About Fogdog's Weight Loss

Don't Focus on the Goal...

If you've followed this blog you know that I've struggled for many years with improving my health. I've finally reached a point where I've managed to maintain a small amount of success. Now it's time to take the next step, but I believe it requires a new way of thinking.

Instead of trying to get healthy, why not shift focus toward learning how to build healthy habits instead. Follow me as I try to teach myself how to Engineer healthy habits that will allow me to take my health to the next level. Let's see where this experiment goes!

Monday, October 27, 2014

My Worst Enemy

Anyone who knows me knows that I am a perfectionist.  I firmly believe in quality over quantity and that if you are going to tackle a task you need to do it right.  My need for perfection has served me quite well as I have excelled in my career tackling complicated projects and completing them in an organized and methodical approach.  I have also been told I have great vision; that I am highly strategic and know how to set the building blocks today for the future tomorrow.

What I have failed to realize until recently, is that my perfectionism and vision come at a terrible price.  I’m talking about stress.  Not normal stress that everyone deals with from day to day mind you, but a different kind of stress.  For lack of a better term I’ll call it “fictitious stress”.  I call it that because it’s not real (except to me).  Those of you who are not perfectionists probably won’t understand.  That’s okay, I’m writing this down for me and I’m writing it down because, after 42 years on this planet, I can’t believe I’m just now putting 2 and 2 together and figuring this out.  I may need to come back to this post and read it from time to time just to remind me that I’m literally causing much of my own suffering.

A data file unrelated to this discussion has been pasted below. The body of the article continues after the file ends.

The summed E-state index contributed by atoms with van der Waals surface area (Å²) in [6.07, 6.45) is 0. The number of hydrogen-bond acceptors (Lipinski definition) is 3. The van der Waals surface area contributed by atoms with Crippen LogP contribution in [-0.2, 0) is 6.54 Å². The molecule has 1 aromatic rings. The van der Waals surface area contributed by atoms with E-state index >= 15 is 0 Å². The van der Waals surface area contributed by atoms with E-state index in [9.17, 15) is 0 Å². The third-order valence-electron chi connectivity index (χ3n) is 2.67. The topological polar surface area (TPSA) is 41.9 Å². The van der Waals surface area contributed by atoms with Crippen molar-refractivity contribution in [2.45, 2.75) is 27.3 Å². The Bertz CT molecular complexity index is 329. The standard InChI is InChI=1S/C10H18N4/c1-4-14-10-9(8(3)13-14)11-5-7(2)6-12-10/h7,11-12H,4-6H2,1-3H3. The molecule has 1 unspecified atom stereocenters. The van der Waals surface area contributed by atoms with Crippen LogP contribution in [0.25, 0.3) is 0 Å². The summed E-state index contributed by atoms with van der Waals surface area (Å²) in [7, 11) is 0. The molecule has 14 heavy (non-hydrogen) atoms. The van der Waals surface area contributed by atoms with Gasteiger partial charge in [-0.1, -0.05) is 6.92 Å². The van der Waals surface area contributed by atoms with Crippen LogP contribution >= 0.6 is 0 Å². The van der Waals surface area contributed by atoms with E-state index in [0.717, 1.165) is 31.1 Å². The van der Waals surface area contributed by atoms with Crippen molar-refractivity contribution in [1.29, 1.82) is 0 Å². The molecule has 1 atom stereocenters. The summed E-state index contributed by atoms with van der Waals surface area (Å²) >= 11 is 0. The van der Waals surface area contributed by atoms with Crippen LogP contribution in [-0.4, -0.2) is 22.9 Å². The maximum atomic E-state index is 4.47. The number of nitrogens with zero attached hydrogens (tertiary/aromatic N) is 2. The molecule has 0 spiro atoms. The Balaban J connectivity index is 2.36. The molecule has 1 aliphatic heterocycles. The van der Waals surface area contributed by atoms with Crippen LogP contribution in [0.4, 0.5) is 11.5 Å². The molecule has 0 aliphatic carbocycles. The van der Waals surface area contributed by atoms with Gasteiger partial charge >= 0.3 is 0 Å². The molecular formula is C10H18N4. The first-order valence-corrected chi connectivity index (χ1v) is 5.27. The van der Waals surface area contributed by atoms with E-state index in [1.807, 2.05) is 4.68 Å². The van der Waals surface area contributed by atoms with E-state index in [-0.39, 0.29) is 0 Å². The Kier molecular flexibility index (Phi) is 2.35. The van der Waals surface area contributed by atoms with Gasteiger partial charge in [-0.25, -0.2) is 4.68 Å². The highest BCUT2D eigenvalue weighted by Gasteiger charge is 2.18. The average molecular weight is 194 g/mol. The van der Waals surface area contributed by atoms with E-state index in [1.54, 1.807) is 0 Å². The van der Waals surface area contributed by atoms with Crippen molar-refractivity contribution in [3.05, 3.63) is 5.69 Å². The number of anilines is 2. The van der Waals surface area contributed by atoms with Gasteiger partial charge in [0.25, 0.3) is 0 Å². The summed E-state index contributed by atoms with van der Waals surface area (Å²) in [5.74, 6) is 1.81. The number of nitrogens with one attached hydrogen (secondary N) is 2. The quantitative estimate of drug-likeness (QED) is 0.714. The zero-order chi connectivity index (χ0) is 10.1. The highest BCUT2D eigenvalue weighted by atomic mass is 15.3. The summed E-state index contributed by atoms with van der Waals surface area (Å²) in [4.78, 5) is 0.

Let me try to explain to you how I create my own stress… It starts with observation of things that are not perfect.  I notice little things all day long and I put them in the memory banks.  Once they go in, they stay there until resolved.  There they sit; festering and creating stress for me until I address it and get it corrected.  It’s like a splinter… it just keeps bugging me until I take care of it.  The problem I have is that some of this stress is real, but a large majority of it is simply created in my head.

Here’s an example… Sometimes when I write a post here on this blog, I will spend more time editing and correcting, then I do actually writing it in the first place.  If it’s not quite right, I will stress myself out until I fix it and I’m completely satisfied.  I’ve written posts, couldn’t get them to sound right (in my head), and after hours of trying to edit and correct, simply gave up and deleted it.  Why???  I’m not a professional writer; I’m not getting paid to write this stuff, I simply enjoy getting an idea and then writing about it.  I put undue stress on myself for something that should be a source of relaxation.